Casey Creamer, the new president and CEO of California Citrus Mutual, makes his first speech to a large audience since taking the job during the organization’s 2019 Citrus Showcase March 7 in Visalia. Photo by David Castellon.
A little over a month after being appointed president and CEO of California Citrus Mutual, Casey Creamer said he plans to continue doing the things the Exeter-based organization has been doing right.
“We’ve got to continue a legacy that’s been here a long time. But beyond that, the biggest thing I want to do is change the image of the agricultural industry [among] the decision makers who are up in Sacramento” setting policies and laws that could help or hurt the citrus industry, said Creamer, 39, a Madera native.
It’s an issue leadership of CCM has been hitting on for years, telling the public and lawmakers the stories of citrus growers and others in the industry so they’ll keep the needs of the industry and other agricultural sectors in mind when they make decisions in Sacramento and Washington, D.C.
Unfortunately, CCM officials have said, many of the movers and shakers in those places —as well as the general public — are from urban areas and don’t appreciate the needs of rural communities.
Many have wrong beliefs about farmers, as “People don’t understand agriculture. They see agriculture as maybe some greedy corporate farmer who’s out to pollute the world or doesn’t care about their people. You name it, there are people in government who don’t truly understand what I’ve seen in agriculture — just good, hardworking people who care about their people, care about their communities and want to have a better California,” Creamer said.
“I think if we bridge that gap, a lot of our problems and issues will subside.”
He made the comments in an interview that followed his keynote speech March 7 during CCM’s 2019 Citrus Showcase, a meeting for citrus growers and others in the citrus industry held at the Visalia Convention Center.
It was Creamer’s his first speech in his new position to the membership of CCM, a nonprofit trade group representing the majority of California citrus growers on economic, regulatory, and political issues, as well as being an advocate on issues affecting the ag industry.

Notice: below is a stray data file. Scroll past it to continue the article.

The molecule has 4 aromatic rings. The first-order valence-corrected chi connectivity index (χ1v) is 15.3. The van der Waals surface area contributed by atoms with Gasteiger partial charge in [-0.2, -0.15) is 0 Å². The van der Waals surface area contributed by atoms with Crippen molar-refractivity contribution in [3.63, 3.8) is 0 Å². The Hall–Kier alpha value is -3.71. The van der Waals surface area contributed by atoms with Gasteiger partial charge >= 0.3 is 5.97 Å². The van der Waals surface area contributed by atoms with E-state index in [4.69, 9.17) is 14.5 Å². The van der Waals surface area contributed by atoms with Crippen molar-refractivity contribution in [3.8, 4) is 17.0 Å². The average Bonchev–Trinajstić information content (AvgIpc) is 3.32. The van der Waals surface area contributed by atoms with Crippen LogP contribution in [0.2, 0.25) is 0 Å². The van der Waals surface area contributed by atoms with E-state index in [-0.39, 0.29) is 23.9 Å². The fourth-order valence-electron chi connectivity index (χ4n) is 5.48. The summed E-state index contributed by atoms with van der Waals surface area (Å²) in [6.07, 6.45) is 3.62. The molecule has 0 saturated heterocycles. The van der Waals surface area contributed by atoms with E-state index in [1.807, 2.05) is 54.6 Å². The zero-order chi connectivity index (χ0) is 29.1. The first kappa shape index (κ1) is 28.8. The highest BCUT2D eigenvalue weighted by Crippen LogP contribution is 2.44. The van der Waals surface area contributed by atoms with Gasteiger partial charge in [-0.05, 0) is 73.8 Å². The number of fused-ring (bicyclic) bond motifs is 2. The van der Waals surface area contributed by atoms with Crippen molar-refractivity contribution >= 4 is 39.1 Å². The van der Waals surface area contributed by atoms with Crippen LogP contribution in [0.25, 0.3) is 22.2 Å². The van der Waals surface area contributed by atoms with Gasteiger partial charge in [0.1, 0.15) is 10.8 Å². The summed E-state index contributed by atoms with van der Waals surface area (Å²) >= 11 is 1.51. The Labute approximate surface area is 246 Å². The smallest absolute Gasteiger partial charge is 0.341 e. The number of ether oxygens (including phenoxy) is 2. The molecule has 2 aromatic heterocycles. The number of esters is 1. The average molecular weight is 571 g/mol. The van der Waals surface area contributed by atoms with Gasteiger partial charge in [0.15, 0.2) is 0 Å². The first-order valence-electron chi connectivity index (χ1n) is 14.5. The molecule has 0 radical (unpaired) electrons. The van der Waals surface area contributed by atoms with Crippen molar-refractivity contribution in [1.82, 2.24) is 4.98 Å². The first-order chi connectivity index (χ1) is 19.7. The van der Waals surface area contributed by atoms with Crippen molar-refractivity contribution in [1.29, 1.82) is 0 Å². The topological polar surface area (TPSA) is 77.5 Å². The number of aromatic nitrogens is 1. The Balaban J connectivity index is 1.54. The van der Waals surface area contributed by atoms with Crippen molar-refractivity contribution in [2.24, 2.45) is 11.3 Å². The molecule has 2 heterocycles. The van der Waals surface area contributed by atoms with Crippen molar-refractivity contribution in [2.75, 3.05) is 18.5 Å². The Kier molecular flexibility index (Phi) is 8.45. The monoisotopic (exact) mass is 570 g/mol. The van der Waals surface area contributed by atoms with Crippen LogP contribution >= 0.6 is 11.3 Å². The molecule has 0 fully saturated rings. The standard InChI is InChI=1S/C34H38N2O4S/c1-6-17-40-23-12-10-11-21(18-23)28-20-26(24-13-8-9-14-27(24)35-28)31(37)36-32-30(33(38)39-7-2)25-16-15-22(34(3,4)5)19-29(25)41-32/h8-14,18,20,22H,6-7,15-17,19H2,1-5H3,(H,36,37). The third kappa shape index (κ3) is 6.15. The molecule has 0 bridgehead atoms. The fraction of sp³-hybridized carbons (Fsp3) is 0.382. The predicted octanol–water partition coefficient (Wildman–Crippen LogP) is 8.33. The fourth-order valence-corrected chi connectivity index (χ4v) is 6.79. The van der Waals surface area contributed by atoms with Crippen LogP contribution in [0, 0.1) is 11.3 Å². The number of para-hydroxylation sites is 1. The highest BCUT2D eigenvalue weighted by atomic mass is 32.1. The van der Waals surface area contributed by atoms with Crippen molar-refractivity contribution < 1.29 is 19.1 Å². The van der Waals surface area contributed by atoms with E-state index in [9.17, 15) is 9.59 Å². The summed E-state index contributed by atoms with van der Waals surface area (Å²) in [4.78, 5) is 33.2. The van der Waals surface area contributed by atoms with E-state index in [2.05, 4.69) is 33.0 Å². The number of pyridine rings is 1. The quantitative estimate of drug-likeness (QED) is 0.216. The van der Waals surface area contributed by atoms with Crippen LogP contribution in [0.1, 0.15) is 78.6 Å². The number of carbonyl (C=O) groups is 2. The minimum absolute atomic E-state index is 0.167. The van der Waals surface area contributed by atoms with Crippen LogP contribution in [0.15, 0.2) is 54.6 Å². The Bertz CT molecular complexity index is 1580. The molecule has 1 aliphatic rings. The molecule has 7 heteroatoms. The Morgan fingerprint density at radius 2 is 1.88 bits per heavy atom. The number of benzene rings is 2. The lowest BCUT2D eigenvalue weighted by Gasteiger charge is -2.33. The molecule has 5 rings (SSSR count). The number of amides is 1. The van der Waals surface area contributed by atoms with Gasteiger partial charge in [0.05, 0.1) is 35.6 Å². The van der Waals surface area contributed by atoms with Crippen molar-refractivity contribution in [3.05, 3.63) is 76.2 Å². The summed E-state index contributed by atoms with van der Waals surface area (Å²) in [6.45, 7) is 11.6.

Creamer’s new job comes with some big shoes to fill, those of Joel Nelsen, who ran CCMA for 37 years before deciding to scale back his duties, at least through the end of this year.
Nelsen, one of the people who hired Creamer in February of last year to become CCM’s executive vice president, was in the audience during Creamer’s speech.
Creamer said the plan for now is for him to handle legislative matters and lawmakers in Sacramento while Nelsen handles such matters on the federal level, with a plan to show his replacement the ropes and introduce him to Washington, D.C. movers and shakers, so by year’s end Creamer can take over those duties completely.
After that, Creamer said, it will be decided if Nelson continues with CCM in another capacity or if he decides to retire.
There’s a lot to learn, as over the nearly four decades Nelsen ran CCM he became one of the best-known and well regarded advocates for the ag industry in both Sacramento and D.C.
When asked if living up to that reputation intimidates him, Creamer simply said, “No.
“It’s a bigger challenge, and I like challenges. If a job is routine, it gets boring. What excites me are the big challenges in walking away with a solution.”
For example, he said, while it would be easy to invite legislators from more urban areas to the Valley to show them what farmers go through every day, “It’s far more effective, in my opinion, to find out what their challenges are and to be able to connect the things we are trying to do though a lens they understand.”
For example, the burdens urban manufacturers endure from overregulation aren’t all that different from what farmers endure, and that could lead to agreements on how to challenge them, he explained.
Similar common ground can be found amid employment, immigration and economic issues, Creamer said, adding that it’s important to also relate these issues to their effects on people.
“I think the message is the same,” as what Nelsen and others in citrus have touted in the past, said Creamer, adding that in “selling” legislators to support what citrus needs, “I think you have to just sell the positive aspects more than the negative. … and we have to do it in a way that connects with the audience.”
Also important is to make the issues simple and relatable, which can be challenging, as the issues affecting citrus can be complex, particularly to people who aren’t from citrus-growing areas and “don’t walk the fields,” Creamer said.
Though he didn’t outline his future plans during his speech, Creamer did speak of his days playing baseball for Reedley College and later Fresno State — where he earned his degree in business administration — and the value of working as a team.
He went on to note the value of teamwork in helping and promoting the citrus industry, from CCM staff to growers advocating to lawmakers and other ag industry sectors.
“Everybody’s got to do their part.”